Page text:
They’re smaller. They’re better. And they do something that bigger materials can’t do. But somebody still has to close the deal. Is selling nanomaterials any different from selling anything else? Small Times’ David Forman asked senior executives responsible for sales at three nanomaterials firms about their strategies.
Q: Which of your nanomaterials have been most successful? Why?
Worldwide sales manager
Criscuolo: Our NanoSolve concentrate for sporting goods applications has been the most successful in the current marketplace. The reason for this success is that Zyvex has been able to provide a cost-effective solution for customers who are interested in improving the mechanical performance of epoxy resin systems.
Cross: We have had the most success to date in markets where there is both a market pull, versus a technology push, and nanomaterials provide definite value, especially a multifunctional value. Markets where both exist and we have had definitive success (revenue growth) are sunscreens and personal care, CMP (chemical mechanical polishing) for semiconductors and optics, and coatings and plastics. Each of these markets have definitive needs and nanomaterials provide value.
Graham: To date we have seen the most success in our lithium, lanthanum and titania product lines. In all cases the success is in large part attributable to a market need that can be addressed by the Altairnano materials. In the case of the lithium battery materials there is a need for a fast charge, safe, long-life battery to make the EV market a reality. With our lanthanum material we can provide a dosage format for the treatment of hyperphosphatemia in end stage renal disease patients that will improve the lifestyle of the patient and expand the market for this type of product by increasing compliance levels. The industrial machinery market is seeking new materials for improving the output efficiency, life and time between maintenance for everything from gas turbine engines to petrochemical plants. Using the Altairnano titania material in a thermal spray application as a coating to equipment parts can deliver on these requirements.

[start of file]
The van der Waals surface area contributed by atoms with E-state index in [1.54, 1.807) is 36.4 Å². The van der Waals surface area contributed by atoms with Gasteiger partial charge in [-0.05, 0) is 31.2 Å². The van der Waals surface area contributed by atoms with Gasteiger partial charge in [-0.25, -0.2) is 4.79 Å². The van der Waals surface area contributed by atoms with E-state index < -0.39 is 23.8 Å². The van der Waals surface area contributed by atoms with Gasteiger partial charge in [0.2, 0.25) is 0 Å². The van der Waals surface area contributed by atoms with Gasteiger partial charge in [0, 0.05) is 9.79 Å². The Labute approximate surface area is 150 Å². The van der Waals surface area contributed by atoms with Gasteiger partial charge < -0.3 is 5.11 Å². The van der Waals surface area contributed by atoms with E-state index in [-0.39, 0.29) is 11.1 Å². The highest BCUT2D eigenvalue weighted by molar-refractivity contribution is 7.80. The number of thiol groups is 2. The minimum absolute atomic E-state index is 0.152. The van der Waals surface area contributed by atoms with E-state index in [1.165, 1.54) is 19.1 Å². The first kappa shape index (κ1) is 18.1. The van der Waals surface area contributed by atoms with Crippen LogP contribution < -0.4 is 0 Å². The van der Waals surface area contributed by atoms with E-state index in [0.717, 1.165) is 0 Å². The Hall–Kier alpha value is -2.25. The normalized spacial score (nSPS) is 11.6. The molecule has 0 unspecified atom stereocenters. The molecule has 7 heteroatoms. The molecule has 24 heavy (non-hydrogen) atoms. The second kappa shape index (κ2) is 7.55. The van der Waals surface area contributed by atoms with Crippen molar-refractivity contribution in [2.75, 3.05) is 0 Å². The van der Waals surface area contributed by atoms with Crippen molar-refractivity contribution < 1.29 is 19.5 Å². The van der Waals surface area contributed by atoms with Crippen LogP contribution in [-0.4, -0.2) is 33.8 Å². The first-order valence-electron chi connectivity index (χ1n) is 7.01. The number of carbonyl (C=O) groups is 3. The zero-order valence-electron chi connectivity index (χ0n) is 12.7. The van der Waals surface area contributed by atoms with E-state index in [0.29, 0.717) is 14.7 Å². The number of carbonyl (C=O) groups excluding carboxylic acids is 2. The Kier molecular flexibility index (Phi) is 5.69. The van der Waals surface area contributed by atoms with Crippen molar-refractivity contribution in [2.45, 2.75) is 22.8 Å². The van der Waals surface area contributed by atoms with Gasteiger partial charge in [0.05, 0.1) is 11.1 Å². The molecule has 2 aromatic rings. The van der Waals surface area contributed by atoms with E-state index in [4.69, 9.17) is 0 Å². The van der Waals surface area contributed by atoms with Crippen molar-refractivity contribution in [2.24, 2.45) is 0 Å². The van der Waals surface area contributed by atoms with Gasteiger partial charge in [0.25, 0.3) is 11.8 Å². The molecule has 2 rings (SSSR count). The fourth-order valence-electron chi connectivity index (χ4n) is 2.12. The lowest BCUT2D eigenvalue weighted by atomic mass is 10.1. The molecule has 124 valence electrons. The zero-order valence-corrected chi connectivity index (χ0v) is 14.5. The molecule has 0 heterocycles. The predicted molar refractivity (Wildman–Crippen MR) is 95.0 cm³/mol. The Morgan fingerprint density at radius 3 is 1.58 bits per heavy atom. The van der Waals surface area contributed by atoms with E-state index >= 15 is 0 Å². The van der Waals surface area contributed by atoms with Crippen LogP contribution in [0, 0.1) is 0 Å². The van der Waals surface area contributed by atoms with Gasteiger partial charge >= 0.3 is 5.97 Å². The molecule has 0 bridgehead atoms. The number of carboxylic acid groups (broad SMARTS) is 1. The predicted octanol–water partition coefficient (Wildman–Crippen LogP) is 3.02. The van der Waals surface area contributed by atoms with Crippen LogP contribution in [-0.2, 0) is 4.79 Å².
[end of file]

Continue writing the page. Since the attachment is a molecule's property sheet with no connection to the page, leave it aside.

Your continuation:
Q: What recent trends have you seen in the demand for nanomaterials overall? And specifically for your nanomaterials, what end use markets are driving sales? How has that changed over the years?
Criscuolo: We continue to see a rise in the demand for our technology. This has been driven by our early success in the sporting goods arena and has enabled Zyvex to establish credibility in the marketplace. Zyvex continues to see a strong demand from the sporting goods, aerospace, automotive and defense industries. Zyvex’s strong IP position in dispersion technology has allowed us to become a recognized leader in this space. That has opened new markets for our materials and provides us with the credibility required to be successful in an emerging technology area such as nanotechnology.
President and chief executive officer
Nanophase Technologies Corp.
Cross: First, the adoption cycle is increasing on a global basis. Europe appears to be leading, specifically Germany, followed by the U.S. and then Asia. Interest has evolved from being focused in the research areas in companies to product development groups, which are years closer to the market relative to new product introduction.
End markets where there appears to be real pull include: sunscreens and personal care; chemical mechanical polishing for semiconductors, optics, and LCD screens; coatings, plastics, adhesives and sealants; antimicrobial agents; catalysts; electronic materials; and specific textile applications.
Changes over the last three years: more serious and real global interest and product development; more market interest; increasing appreciation for the value of the technology. Relative to Nanophase, the platform of integrated nanomaterial technologies that we have developed over the past four years has increased the ability to engineer nanomaterial solutions for applications and made it technically easier for customers to develop applications.
Graham: The commercial acceptance of nanomaterials is gaining ground. Altairnano’s ability to consistently manufacture tonnage quantities of materials to a defined specification at economic prices has been a turning point for many potential consumers of nanomaterials. Our ability to “industrialize” nanomaterials sets us apart from many other nanomaterials companies, many of whom are R&D shops. By providing tonnage quantities of materials off the shelf we have seen many large corporates realize that nanomaterials are now real. The larger end use markets driving this adoption are those that have traditionally embraced new technology first - the pharmaceutical, electronics, industrial equipment and automotive markets.
Q: How do you find new applications and customers for your nanomaterials when the possibilities are so diverse?
Criscuolo: It is just as important in business to decide what to do as what not to do. While we have a broad view of any given market (through market analysis and interaction), we rapidly focus on a niche marketing strategy that we can exploit for our technology. We take a broad view, then we come in with laser precision and exploit our core competencies in the area.